The 1996 Chicago Bulls were a team on a mission. It was the first full season since Michael Jordan’s return from his hiatus playing minor league baseball in the Chicago White Sox system. Jordan’s return late in the 1995 season was too late to get in rhythm and the Bulls were ousted by the Orlando Magic.
In ’96, Chicago set a new league record by winning 72 games in the regular season. Jordan averaged 30 ppg and won the MVP award. Scottie Pippen kicked in 19 points/6 rebounds/6 assists.
Dennis Rodman, now 34-years-old, was brought in for his rebounding prowess and pulled down 15 boards a night.
Chicago rolled through the first two rounds and the playoffs and then turned an anticipated rematch with Orlando in the conference finals into an anti-climactic sweep.
The Seattle Sonics hadn’t been to the Finals since their back-to-back appearances in 1978 and 1979, the latter of which saw them win the title. Shawn Kemp was the lead man this time around, averaging 20 points/11 rebounds, Gary Payton knocked 19 ppg, with Detlef Schremph and Hersey Hawkins combining for 33 additional points per game.
Seattle eliminated the two-time defending champion Houston Rockets in the second round, and then won a seven-game conference finals over the Utah Jazz of Karl Malone and John Stockton. With a 64-win regular season and this kind of playoff resume, the Sonics were a worthy adversary on Chicago’s last step to greatness.
The opening game in Chicago was a tight one for three quarters and the Bulls held a narrow two-point lead. But Payton couldn’t get his game untracked, while Jordan shot 9-for-18 and scored 28 points. The dam eventually broke and Chicago won 107-90.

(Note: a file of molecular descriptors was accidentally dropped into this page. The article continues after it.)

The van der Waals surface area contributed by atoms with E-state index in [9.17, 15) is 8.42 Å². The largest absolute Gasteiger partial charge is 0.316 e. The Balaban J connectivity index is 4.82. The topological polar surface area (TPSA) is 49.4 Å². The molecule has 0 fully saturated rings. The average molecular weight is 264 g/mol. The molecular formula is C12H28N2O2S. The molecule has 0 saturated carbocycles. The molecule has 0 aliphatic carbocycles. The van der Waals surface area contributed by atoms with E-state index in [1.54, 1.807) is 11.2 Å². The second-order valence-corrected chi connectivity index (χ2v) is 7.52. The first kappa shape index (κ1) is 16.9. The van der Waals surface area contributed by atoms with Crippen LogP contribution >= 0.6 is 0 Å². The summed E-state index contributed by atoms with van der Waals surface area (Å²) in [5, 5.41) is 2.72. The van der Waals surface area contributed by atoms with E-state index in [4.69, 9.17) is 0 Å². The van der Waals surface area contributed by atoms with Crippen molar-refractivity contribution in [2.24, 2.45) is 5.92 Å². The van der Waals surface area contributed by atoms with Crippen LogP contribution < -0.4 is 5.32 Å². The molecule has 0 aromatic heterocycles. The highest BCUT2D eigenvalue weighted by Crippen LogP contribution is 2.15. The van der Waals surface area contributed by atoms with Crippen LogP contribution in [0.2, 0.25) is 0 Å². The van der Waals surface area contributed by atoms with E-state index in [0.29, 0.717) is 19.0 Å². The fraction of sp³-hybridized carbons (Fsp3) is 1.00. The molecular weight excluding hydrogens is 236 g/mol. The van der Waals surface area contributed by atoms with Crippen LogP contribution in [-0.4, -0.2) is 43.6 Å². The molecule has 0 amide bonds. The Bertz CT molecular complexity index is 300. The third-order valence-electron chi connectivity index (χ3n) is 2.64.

Payton’s struggles continued in Game 2, as he settled for 13 points for the second straight game. Jordan scored 29, while Rodman dominated the glass to the tune of 20 rebounds. It was a good game, but Chicago got a lead, and held on for the 92-88 win.
Now the series shifted to Seattle for the middle three games–the NBA used a 2-3-2 format for the Finals only in the years from 1985 to 2013. But the first Finals game in the Pacific Northwest in seventeen years turned into the MJ show. Jordan poured in 36 points, and the Bulls did not allow Seattle fans a hope for getting back into the series. Chicago won the first quarter 34-16 and coasted home, 108-86.
With two home games still in their back pocket, Chicago backed off the gas pedal, and Seattle won a 107-86 blowout behind a 25 points/11 rebounds game from Kemp in Game 4. The celebration was further delayed when Seattle controlled the fourth quarter of Game 5 and won 89-78.
Pippen had a rough game in the fifth game, shooting 5-for-20. But he and the rest of the supporting cast would help pick up Jordan when the series went back to the Windy City for Game 6. Seattle’s defense caused Jordan fits, as he shot 5-for-19 from the field, though the MVP was able to get to the line twelve times.
In the meantime, Chicago enjoyed an edge from the three-point stripe. Pippen hit 3-for-7 from behind the arc, while Ron Harper connected on 2/5. And in a defensive game, there were a lot of rebounds to be had. Rodman grabbed 19 of them, leading the Bulls to a decisive edge on the glass. With their 87-75 win, the celebration could finally begin.
It was just the beginning for another Chicago run, as they would win three straight NBA titles for the second time in Jordan’s career. It was the ending for Seattle–the franchise wouldn’t make the Finals again until 2012, and by that time they were named the Oklahoma City Thunder.